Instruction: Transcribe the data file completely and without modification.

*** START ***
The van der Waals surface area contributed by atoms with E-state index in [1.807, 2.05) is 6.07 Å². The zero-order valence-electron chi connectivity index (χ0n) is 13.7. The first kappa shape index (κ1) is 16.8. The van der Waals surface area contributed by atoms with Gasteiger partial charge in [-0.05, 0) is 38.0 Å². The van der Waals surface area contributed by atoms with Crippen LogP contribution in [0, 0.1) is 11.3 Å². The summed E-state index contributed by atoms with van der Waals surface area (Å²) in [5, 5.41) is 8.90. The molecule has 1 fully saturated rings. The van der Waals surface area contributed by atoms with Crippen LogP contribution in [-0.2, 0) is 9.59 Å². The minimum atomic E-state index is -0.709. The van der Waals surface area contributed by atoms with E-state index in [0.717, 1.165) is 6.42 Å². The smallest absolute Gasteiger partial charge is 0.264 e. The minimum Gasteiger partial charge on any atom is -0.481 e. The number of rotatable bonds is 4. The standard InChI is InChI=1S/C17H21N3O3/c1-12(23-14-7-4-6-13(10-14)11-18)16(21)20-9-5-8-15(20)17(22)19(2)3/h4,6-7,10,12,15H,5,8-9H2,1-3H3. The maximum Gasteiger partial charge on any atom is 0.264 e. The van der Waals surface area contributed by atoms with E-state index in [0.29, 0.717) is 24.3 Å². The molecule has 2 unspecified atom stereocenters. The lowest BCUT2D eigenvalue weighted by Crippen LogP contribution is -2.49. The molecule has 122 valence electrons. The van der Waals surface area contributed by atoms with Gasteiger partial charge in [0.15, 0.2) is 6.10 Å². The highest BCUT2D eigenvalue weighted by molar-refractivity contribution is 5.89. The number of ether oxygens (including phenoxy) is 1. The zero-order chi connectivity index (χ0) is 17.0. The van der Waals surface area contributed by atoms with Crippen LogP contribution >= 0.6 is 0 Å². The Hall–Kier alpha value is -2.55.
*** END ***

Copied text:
The van der Waals surface area contributed by atoms with E-state index in [1.807, 2.05) is 6.07 Å². The zero-order valence-electron chi connectivity index (χ0n) is 13.7. The first kappa shape index (κ1) is 16.8. The van der Waals surface area contributed by atoms with Gasteiger partial charge in [-0.05, 0) is 38.0 Å². The van der Waals surface area contributed by atoms with Crippen LogP contribution in [0, 0.1) is 11.3 Å². The summed E-state index contributed by atoms with van der Waals surface area (Å²) in [5, 5.41) is 8.90. The molecule has 1 fully saturated rings. The van der Waals surface area contributed by atoms with Crippen LogP contribution in [-0.2, 0) is 9.59 Å². The minimum atomic E-state index is -0.709. The van der Waals surface area contributed by atoms with E-state index in [0.717, 1.165) is 6.42 Å². The smallest absolute Gasteiger partial charge is 0.264 e. The minimum Gasteiger partial charge on any atom is -0.481 e. The number of rotatable bonds is 4. The standard InChI is InChI=1S/C17H21N3O3/c1-12(23-14-7-4-6-13(10-14)11-18)16(21)20-9-5-8-15(20)17(22)19(2)3/h4,6-7,10,12,15H,5,8-9H2,1-3H3. The maximum Gasteiger partial charge on any atom is 0.264 e. The van der Waals surface area contributed by atoms with E-state index in [0.29, 0.717) is 24.3 Å². The molecule has 2 unspecified atom stereocenters. The lowest BCUT2D eigenvalue weighted by Crippen LogP contribution is -2.49. The molecule has 122 valence electrons. The van der Waals surface area contributed by atoms with Gasteiger partial charge in [0.15, 0.2) is 6.10 Å². The highest BCUT2D eigenvalue weighted by molar-refractivity contribution is 5.89. The number of ether oxygens (including phenoxy) is 1. The zero-order chi connectivity index (χ0) is 17.0. The van der Waals surface area contributed by atoms with Crippen LogP contribution >= 0.6 is 0 Å². The Hall–Kier alpha value is -2.55.